• Stevens–Johnson syndrome

  • Drug reaction with eosinophilia and systemic symptoms

  • Viral exanthems

Neurologic Headache, irritability, meningeal signs
  • Meningitis

  • Viral encephalitis

Cardiac Lethargy, poor perfusion, hemodynamic instability, abdominal pain
  • Myocarditis from other viral sources

Immune: infection Fever, rash, hemodynamic instability
  • Sepsis

  • Toxic shock syndrome

  • Rickettsial diseases, including Rocky Mountain spotted fever

Immune: inflammation Fever, rash, hemodynamic instability
  • Kawasaki disease

  • Macrophage activation syndrome

  • Cytokine release syndrome

  • Hemophagocytic lymphohistiocytosis

MIS-C = multisystem inflammatory syndrome in children.

Initial clinical course groupings. There are also differences in the clinical course. When a child's initial presentation suggests possible MIS-C, the ongoing evaluation and progression of signs and symptoms tend to take one of three distinct clinical paths.37, 38 We discuss these clinical groupings as follows: patients who are evaluated and discharged or referred, patients who require inpatient admission, and severely ill patients who require ICU admission. Nursing physical assessment is integral to placing each child in the optimal grouping. A high level of suspicion and ongoing assessment are essential to timely recognition and reporting of clinical changes, especially in light of case reports indicating that rapid, sudden decompensation is not unusual.13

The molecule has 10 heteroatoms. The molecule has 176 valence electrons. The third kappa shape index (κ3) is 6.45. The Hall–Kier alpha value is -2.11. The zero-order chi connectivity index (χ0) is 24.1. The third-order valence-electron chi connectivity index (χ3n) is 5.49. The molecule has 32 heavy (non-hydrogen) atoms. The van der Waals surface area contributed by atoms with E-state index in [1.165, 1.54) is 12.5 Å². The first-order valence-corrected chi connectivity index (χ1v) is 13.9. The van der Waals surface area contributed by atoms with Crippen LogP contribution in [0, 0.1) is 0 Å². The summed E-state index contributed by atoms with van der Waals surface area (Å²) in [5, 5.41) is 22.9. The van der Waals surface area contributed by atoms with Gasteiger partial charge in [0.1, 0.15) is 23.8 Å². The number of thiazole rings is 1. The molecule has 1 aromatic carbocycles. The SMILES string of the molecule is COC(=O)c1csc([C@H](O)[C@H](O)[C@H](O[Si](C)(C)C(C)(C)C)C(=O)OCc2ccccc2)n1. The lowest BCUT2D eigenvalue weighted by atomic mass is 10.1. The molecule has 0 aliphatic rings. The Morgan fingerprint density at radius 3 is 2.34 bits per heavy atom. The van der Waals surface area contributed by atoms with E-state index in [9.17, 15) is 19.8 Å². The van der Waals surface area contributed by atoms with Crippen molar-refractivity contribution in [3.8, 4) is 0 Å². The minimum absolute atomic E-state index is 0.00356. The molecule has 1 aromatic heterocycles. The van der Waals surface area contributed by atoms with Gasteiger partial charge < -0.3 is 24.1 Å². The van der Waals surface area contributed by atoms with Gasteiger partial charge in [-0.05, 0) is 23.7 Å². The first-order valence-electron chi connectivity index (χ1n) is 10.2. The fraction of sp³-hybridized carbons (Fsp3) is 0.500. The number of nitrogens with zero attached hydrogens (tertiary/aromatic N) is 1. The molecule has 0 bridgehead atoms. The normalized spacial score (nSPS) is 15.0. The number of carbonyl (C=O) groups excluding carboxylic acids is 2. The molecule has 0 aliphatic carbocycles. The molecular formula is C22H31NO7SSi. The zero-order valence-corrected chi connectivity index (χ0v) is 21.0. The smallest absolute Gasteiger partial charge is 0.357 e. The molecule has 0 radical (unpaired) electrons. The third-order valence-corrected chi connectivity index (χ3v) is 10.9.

Evaluation with suspicion for MIS-C: subsequent discharge or referral. A child or young adult will often present to their primary care provider's office or an urgent care center when fever or GI symptoms become persistent or worsen. Initial laboratory tests should include a complete blood count with differential, a complete metabolic panel, and C-reactive protein level and erythrocyte sedimentation rate tests to evaluate for the presence of infection and inflammation.37 If these tests are unavailable, the patient should be referred to a center where such evaluation can be completed. Because recent infection with SARS-CoV-2 appears to be strongly associated with MIS-C, PCR testing in addition to antibody testing to evaluate for persistence of active SARS-CoV-2 infection should be completed on presentation whenever possible.26 If laboratory and physical assessment results are otherwise reassuring, follow-up should be conducted within 24 to 72 hours to confirm that symptoms have improved or resolved.38 If the child has presented for multiple visits in recent weeks—and especially if there has been contact with a person known to have tested positive for or become ill with COVID-19—further evaluation and investigation are warranted, given the variable time frame in which MIS-C evolves.